I was recently in [[Google>Brighton]] for [[Google>SOSP]]. For those of you who don’t know about SOSP, its the premiere conference in systems and networking (more systems, less networking). Its very competitive (20 papers selected out of 150 odd submission or so) and the who-s-who of the community are there to attend. Naturally its a great opportunity to be there and see all these people in action.
This was my first SOSP and I think the biggest lesson I took away from this conference was that you should never attend a good conference unprepared. Some things to keep in mind:
* true, you might be on a paid vacation, but you can always go back to Hawaii or Cancun or whatever. But good conferences (SOSP happens every 2 years) are hard to come by, and you’ll attend only so many of those before its time for you to market yourself for a job when you’re about to graduate. So you do want to make the best of it.
* Never, //ever// sleep in a talk. You might be jetlagged, tired, hung over from last night’s booze — whatever the cause, don’t sleep there in front of everyone. If you are sleepy, go to your room and sleep there.
* Try to attend all talks. Its hard, but not impossible. While you’re at it, try to //listen// in all talks. SOSP turned off wireless during the sessions, and I think it worked out pretty well. When you don’t have a laptop in front of you, there’s not much choice but to listen.
* Prepare, prepare, prepare: I can’t emphasize this more. Its critical to be prepared. You don’t want to sound like jack-ass in front of all the big shots there, do you? Try to read the papers. Or the abstracts at least. Definitely read the papers that are relevant to your research. Do some background work on the authors — what have they worked on before, what are they working on now, who are they working with, where are they from etc. Knowing a little bit about the people you might/want to meet will definitely pay off.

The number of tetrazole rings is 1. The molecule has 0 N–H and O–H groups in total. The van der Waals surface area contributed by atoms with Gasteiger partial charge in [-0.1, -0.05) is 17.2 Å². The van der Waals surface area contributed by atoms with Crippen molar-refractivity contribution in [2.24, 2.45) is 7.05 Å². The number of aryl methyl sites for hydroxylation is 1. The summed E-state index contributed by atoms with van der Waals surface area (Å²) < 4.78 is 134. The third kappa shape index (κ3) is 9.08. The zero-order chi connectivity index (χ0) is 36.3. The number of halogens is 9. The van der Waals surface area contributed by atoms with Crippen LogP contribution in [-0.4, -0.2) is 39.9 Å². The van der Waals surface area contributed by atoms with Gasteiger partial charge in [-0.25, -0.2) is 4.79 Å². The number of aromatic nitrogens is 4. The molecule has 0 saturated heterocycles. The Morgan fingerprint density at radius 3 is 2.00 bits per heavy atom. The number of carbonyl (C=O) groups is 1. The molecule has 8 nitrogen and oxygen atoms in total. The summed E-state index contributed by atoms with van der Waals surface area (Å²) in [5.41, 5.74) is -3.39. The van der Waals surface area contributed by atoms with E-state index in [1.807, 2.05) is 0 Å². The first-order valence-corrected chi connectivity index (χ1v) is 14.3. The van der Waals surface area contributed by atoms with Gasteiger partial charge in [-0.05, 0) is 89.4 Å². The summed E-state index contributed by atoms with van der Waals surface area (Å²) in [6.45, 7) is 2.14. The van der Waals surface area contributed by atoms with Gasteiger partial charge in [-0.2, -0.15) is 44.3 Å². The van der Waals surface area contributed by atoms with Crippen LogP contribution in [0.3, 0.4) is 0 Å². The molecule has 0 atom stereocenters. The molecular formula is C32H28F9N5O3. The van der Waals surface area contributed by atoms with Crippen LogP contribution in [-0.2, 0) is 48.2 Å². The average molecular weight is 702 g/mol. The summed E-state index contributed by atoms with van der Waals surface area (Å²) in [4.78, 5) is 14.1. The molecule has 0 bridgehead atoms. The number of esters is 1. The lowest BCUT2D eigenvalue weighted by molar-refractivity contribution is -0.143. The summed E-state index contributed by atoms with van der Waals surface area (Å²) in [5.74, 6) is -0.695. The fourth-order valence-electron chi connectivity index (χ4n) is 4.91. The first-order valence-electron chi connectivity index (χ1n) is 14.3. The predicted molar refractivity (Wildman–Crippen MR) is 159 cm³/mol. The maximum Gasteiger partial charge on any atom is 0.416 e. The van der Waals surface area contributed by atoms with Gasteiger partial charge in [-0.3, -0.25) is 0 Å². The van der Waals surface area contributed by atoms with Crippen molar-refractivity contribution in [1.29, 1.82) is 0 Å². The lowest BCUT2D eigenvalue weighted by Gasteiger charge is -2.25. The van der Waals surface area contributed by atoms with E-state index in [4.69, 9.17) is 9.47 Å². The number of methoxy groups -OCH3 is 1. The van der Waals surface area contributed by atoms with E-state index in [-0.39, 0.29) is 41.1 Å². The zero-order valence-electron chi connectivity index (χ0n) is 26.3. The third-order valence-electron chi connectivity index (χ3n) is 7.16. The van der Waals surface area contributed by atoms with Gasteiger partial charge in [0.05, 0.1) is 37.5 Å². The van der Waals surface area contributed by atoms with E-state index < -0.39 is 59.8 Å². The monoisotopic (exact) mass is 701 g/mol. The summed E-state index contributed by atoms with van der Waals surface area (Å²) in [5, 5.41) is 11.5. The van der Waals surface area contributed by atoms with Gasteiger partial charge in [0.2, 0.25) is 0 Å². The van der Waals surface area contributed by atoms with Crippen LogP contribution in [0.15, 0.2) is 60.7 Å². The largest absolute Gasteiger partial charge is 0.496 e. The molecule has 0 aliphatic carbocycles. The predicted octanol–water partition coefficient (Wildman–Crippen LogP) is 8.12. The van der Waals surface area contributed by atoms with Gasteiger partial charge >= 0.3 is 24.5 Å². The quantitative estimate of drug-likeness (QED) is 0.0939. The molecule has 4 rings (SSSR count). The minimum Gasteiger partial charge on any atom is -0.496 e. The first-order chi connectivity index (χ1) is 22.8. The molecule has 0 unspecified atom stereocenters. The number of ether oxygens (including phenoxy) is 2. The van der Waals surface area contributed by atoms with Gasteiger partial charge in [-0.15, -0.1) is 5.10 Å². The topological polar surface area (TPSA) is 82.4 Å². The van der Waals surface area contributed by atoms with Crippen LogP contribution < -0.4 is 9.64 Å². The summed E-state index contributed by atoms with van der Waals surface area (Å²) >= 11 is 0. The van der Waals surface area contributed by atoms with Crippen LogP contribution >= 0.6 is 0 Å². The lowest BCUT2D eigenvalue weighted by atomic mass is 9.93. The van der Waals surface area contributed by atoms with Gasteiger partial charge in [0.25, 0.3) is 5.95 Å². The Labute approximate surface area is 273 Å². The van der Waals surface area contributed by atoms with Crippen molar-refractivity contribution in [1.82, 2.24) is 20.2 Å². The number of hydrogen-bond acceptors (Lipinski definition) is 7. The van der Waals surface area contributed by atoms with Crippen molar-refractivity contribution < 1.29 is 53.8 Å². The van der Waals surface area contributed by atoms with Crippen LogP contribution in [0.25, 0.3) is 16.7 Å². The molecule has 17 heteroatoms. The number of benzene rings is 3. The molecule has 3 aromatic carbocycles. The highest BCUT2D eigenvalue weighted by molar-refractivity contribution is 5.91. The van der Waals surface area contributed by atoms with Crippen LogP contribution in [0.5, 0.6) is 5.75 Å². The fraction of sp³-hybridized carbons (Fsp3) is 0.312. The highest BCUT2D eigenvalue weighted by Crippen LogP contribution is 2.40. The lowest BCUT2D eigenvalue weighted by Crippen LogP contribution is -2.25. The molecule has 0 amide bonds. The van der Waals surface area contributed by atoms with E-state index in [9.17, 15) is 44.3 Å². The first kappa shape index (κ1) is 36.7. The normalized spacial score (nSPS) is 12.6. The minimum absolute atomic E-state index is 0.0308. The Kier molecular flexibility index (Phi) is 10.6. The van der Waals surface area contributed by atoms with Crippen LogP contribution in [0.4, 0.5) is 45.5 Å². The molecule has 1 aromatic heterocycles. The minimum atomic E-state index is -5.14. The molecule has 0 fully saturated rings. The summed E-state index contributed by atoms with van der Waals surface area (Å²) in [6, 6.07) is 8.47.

* //Do not// go and blabber garbage with someone famous, just to get them to talk to you. As Stefan says, its not important how many people you know. Its important how many people know //you//. While some may disagree with this, but personally I don’t like going up and talking to someone unless I really have something meaningful to say. Maybe about their talk. Or about their paper. Or about their student. Or about their birthplace. //Something//.
* Network, network, network: This is easier than it sounds. Some people are born naturals. Others have to work at it (I’m latter). But hopefully you won’t have to do too much. Two rules of thumb help: avoid sticking together with your own flock; and when in company of strangers, at least introduce yourself and try to get to know them. Hopefully over a few dinners and social events, you would have built enough critical mass so that conversations will flow naturally.
Just some things I realized I should keep in mind for my next conference, and approach it in a more systematic way than I did this time. The 3 days at SOSP were quite useful — I met a lot of people, I got to talk about my work a little, and I got the first “taste” of the systems community. I came back from SOSP a little more inspired and a little more motivated :-)